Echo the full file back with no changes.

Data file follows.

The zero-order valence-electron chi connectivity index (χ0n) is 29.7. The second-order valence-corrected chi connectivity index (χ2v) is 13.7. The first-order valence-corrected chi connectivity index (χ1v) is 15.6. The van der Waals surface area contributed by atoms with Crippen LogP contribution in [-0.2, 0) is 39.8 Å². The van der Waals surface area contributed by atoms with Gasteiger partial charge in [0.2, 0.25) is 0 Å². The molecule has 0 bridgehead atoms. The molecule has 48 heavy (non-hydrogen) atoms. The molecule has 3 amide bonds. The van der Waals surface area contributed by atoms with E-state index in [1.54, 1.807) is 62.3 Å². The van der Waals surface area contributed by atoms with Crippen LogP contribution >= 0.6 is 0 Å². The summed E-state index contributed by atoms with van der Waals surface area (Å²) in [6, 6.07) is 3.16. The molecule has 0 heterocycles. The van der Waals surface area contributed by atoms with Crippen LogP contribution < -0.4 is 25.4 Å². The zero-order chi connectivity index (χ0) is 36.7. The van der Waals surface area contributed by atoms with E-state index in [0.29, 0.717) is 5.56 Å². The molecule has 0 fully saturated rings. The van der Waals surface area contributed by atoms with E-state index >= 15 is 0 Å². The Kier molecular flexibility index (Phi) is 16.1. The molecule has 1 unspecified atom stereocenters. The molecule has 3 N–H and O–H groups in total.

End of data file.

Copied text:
The zero-order valence-electron chi connectivity index (χ0n) is 29.7. The second-order valence-corrected chi connectivity index (χ2v) is 13.7. The first-order valence-corrected chi connectivity index (χ1v) is 15.6. The van der Waals surface area contributed by atoms with Crippen LogP contribution in [-0.2, 0) is 39.8 Å². The van der Waals surface area contributed by atoms with Gasteiger partial charge in [0.2, 0.25) is 0 Å². The molecule has 0 bridgehead atoms. The molecule has 48 heavy (non-hydrogen) atoms. The molecule has 3 amide bonds. The van der Waals surface area contributed by atoms with E-state index in [1.54, 1.807) is 62.3 Å². The van der Waals surface area contributed by atoms with Crippen LogP contribution >= 0.6 is 0 Å². The summed E-state index contributed by atoms with van der Waals surface area (Å²) in [6, 6.07) is 3.16. The molecule has 0 heterocycles. The van der Waals surface area contributed by atoms with Crippen LogP contribution < -0.4 is 25.4 Å². The zero-order chi connectivity index (χ0) is 36.7. The van der Waals surface area contributed by atoms with E-state index in [0.29, 0.717) is 5.56 Å². The molecule has 0 fully saturated rings. The van der Waals surface area contributed by atoms with E-state index >= 15 is 0 Å². The Kier molecular flexibility index (Phi) is 16.1. The molecule has 1 unspecified atom stereocenters. The molecule has 3 N–H and O–H groups in total.